Derrick Jensen interviews activists each week. This week Derrick interviews Cayte Bosler.

Cayte is an investigative environmental journalist and a graduate student at Columbia University. She researches solutions for protecting biodiversity and has worked with land-based communities and wildlife defenders throughout Latin America. Her interest is in chronicling community-led resistance to exploitation and ecological abuse to inspire resistance elsewhere. Today we talk about whales.

[Whales] are some of the most elusive creatures on the planet. They spend  99% of their lives under water, far beyond any of our observational tools. Even with the sliver of what we do know, it’s so fascinating.

We’ve only barely begun to understand their rich languages and music. It wasn’t a common knowledge until 1970s that whales could sing. We heard them singing on these amazing recordings that were release then and were part of what inspired this very effort to save them.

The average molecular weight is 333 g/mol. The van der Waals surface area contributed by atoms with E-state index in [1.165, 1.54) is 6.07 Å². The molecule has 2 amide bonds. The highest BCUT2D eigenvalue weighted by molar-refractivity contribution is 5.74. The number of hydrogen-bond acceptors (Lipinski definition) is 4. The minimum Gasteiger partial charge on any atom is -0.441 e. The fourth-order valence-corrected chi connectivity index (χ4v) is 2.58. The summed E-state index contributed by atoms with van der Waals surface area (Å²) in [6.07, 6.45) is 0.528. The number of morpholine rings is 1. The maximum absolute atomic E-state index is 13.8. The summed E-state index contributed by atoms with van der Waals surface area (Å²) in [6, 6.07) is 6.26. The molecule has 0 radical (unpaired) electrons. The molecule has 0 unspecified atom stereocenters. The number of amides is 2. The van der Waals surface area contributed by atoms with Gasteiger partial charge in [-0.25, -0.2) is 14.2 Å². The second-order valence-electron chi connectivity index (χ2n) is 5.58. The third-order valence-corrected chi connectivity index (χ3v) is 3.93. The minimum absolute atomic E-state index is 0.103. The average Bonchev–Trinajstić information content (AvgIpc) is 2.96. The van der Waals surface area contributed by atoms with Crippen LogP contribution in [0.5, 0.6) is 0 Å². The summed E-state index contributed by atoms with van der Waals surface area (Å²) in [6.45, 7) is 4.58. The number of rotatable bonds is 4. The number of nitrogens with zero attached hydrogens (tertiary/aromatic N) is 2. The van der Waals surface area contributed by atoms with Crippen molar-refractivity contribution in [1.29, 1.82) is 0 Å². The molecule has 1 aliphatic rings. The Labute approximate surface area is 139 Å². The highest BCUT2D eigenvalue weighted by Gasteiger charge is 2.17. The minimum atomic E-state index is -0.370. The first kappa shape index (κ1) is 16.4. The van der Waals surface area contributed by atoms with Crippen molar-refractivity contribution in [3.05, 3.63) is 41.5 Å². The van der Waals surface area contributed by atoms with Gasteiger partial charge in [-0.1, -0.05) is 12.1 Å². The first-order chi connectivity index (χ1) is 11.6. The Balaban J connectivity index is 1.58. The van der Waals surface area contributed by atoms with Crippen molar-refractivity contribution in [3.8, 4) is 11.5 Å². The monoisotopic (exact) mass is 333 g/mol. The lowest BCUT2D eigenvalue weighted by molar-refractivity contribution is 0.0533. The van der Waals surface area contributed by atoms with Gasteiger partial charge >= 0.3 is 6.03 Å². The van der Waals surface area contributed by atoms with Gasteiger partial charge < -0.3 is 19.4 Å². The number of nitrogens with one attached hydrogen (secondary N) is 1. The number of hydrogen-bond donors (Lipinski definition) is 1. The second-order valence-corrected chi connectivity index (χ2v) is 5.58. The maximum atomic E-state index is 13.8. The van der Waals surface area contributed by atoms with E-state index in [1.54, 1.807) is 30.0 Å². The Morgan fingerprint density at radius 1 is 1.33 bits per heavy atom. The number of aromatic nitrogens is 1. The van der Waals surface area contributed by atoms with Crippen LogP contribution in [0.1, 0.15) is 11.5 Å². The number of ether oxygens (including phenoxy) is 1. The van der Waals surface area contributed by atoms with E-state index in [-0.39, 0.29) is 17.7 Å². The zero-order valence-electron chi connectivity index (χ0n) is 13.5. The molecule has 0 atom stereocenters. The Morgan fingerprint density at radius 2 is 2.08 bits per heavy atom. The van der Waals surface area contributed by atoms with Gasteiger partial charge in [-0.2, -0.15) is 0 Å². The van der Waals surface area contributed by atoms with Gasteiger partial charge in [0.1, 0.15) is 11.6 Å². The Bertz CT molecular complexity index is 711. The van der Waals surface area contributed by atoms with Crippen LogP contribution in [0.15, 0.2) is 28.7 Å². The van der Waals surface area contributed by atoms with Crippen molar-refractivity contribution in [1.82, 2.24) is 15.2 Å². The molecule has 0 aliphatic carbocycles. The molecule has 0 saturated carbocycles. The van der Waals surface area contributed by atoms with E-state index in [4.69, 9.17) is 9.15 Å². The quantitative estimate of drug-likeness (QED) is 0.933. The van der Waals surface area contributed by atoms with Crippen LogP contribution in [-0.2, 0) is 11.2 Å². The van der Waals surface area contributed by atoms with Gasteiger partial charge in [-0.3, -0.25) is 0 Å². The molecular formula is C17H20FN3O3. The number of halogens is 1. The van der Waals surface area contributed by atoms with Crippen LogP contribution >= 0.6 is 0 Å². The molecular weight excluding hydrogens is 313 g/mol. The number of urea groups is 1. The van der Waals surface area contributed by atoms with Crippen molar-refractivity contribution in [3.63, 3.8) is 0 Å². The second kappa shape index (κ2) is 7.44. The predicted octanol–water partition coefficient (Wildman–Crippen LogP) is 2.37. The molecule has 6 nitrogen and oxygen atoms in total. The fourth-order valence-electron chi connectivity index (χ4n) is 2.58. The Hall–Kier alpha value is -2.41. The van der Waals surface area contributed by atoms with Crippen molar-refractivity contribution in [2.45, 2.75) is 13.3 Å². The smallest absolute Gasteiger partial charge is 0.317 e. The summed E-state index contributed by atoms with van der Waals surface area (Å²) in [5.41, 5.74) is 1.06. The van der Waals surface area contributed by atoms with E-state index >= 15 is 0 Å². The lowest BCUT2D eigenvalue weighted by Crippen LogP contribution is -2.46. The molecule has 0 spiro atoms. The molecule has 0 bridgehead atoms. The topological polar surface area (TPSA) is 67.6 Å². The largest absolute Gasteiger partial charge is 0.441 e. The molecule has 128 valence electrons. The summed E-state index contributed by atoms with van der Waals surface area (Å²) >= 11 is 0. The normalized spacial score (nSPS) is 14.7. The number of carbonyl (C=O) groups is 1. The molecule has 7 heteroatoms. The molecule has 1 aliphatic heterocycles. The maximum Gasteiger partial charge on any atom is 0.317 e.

We don’t even know their migration routes or where they go in the oceans. A few years ago, we discovered – I’ve trouble with the word discovered. It’s not like out there waiting for us to discover them. But, they were discovered to science, off the coast of Japan species species of beaked whales.

There are about 89 species of cetaceans known to science. Cetaceans include whales, dolphins and porpoises. They’re generally categorized into baleen whales and toothed whales.

Baleen whales are the massive gentle giants. The blue whales, which is one of the biggest creatures ever to exist on planet Earth. Some fun facts: Their heart is the size of a car. Their tongue alone weighs more than an elephant. It’s said that they can fill 2000 balloons with a single breath. (I hope no one actually goes out and tries to test this. That will be a lot of plastic pollution we don’t want.) Some other baleen whales are right whales, humpback whales, or some of the most studied ones, minke whales, grey whales.

Even to understand where their feeding grounds are, we’re using tools like GPS to locate them. That’s really important so we can avoid collisions with ships and some other threats.

They’re just so intriguing. They have some of the biggest brains. We’re starting to try to come up with all these experiments to interact with them, have conversations even. It’s really a shame because I studied lots of different animals and I fall so in love with them and what they are capable of, and at the same time, I’m learning how we’re losing them, and the richness they bring to the world and how that’s being ousted as well.

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